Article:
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Going into Tuesday’s final rest day, it sure seems that way.
The Colombian climber tightened his grip on the pink jersey Monday, and now leads second-place Damiano Caruso by 2:24. Everyone else is more than three minutes in arrears.
Yet the “corsa rosa” can deliver up some surprises. Does one of his rivals have one race-breaking attack in their legs? Or will his back hold out for one more week?
VeloNews‘ editors dive in:
Sadhbh O’Shea — Put the champagne on ice
Egan Bernal is sitting pretty in pink at the top of the Giro d’Italia general classification, and it’s going to take an almighty effort to get him out of it.
Of course, a grand tour isn’t over until it’s over, but barring a major crash, Bernal looks as though he’s got the Giro d’Italia title in the bag.
Before the corsa rosa set off from Turin over two weeks ago, the biggest questions hanging over Bernal were how his back would hold up, and whether or not he could regain confidence in himself.
His approach to racing over the last two weeks has shown that he’s got the latter in spades. It takes a calm and confident rider to take a rain jacket off and tuck it away as he rides over slippery cobbles in the wet.
There is still uncertainty around Bernal’s ongoing back problems, but he appears to have it under control at the moment. After his experience in last year’s Tour de France, he came to the Giro d’Italia armed with the knowledge to manage it.
Going into the final week of racing, Bernal has a tidy 2:24 lead over Damiano Caruso in second place, and 3:40 over Hugh Carthy. The gap is sufficient enough that the Colombian only needs to maintain it ahead of the final time trial, rather than extend it – though it’s hard to imagine he’ll sit back if he’s still feeling strong.
It is not an insurmountable lead that he holds, and Chris Froome showed in 2018 that victory can be snatched from the jaws of defeat at any time. However, I’m not sure that any of Bernal’s rivals have the capability of doing a Froome in 2021.
Bernal has not shown any signs of weakness so far in this Giro d’Italia and I believe that he can go all the way to Milan in the maglia rosa.
A stage winner in pink. Letting it all sink in ☺️
— INEOS Grenadiers (@INEOSGrenadiers) May 24, 2021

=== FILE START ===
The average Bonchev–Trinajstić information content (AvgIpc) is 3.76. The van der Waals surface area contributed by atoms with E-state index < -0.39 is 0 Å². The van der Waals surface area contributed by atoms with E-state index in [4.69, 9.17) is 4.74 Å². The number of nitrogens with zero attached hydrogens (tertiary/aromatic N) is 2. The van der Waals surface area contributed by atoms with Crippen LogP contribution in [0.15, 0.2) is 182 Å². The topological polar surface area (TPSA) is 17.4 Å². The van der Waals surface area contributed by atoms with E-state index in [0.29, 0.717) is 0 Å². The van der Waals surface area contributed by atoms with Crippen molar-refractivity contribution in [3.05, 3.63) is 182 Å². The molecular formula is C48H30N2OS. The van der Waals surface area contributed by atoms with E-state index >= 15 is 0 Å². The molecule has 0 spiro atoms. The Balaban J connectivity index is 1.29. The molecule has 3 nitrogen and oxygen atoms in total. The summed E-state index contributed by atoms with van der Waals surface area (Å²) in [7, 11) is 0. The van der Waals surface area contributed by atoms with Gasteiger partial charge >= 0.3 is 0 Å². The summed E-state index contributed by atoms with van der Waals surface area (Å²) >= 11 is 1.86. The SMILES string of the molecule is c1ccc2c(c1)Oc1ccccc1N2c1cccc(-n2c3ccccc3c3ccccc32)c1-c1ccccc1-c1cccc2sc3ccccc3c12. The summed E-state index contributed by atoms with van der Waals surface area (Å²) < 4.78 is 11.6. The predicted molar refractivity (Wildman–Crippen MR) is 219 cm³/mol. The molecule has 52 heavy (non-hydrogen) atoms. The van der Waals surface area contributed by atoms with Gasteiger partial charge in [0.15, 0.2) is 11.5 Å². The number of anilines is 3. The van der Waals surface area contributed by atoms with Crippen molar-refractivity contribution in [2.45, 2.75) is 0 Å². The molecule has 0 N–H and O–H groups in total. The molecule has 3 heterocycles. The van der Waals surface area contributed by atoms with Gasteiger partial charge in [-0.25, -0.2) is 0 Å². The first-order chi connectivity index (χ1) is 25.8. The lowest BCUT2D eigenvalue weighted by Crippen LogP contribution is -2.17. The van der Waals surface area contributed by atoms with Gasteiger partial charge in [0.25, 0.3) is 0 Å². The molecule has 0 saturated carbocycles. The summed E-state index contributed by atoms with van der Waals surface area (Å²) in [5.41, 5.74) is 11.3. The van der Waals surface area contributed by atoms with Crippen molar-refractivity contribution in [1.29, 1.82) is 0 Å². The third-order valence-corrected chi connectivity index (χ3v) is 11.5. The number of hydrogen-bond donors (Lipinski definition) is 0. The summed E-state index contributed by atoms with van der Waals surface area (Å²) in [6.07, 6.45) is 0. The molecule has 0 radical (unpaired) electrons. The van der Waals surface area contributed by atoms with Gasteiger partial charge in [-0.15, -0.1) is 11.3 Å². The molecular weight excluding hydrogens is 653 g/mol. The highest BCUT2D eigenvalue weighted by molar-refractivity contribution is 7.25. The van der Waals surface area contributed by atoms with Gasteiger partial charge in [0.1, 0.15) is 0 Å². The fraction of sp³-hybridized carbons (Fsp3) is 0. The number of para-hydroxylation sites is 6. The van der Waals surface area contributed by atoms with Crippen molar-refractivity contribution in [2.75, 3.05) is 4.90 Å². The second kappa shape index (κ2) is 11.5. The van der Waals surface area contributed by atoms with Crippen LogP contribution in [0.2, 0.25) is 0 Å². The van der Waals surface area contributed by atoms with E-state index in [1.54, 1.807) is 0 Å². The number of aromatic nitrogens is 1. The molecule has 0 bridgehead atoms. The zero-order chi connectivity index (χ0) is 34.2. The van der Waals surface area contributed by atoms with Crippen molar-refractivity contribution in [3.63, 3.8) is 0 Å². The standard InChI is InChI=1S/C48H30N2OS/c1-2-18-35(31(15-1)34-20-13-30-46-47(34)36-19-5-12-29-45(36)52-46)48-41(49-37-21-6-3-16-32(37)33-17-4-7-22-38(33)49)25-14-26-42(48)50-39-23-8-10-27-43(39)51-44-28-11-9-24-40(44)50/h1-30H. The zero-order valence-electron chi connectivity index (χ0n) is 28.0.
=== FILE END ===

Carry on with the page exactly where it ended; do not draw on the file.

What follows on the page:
Andrew Hood — Don’t count the chickens yet
After watching more than a few grand tours implode in the final week, everyone knows anything can happen in the closing stages at the Giro d’Italia.
Riders like Alberto Contador and Vincenzo Nibali lived for the closing stages to make their move. The cliché that the race ends in Milano rings true. Perhaps no race delivers as many surprise endings as the Giro.
And no one knows that more than Ineos Grenadiers and the last thing the team will want to do is let down its collective guard. The team, in its previous incarnation, sprung one of cycling’s greatest comebacks during the 2018 Giro, when Chris Froome uncorked a solo move with 80km to go to turn the Giro upside down.
Also read: How Froome and Sky blew up the 2018 Giro
Could there be someone lurking in this Giro peloton who could take on the might of Ineos Grenadiers?
There could be. The one rider who just might have the legs and ambition to overturn the Ineos apple cart is Hugh Carthy. The EF Education-Nippo captain has reached the moment of his career where he packs the experience, depth, and racing acumen to try to pull something off in the closing week.
Also read: Hugh Carthy climbing higher
On paper, it’s highly unlikely. And any Carthy miracle would have to come with a Bernal collapse.
Right now, the final-day time trial isn’t a worry for Bernal, but the team will not want to let a strong time trialist like João Almeida, well off the pace at 10 minutes back, get any closer.
And then there’s the other side of the equation. Bernal might have the legs to defend pink all the way to Milano, but he has to make it there, too. His back could give out, an inopportune crash, or illness, and it could be anyone’s Giro.
This Giro isn’t over by a long shot.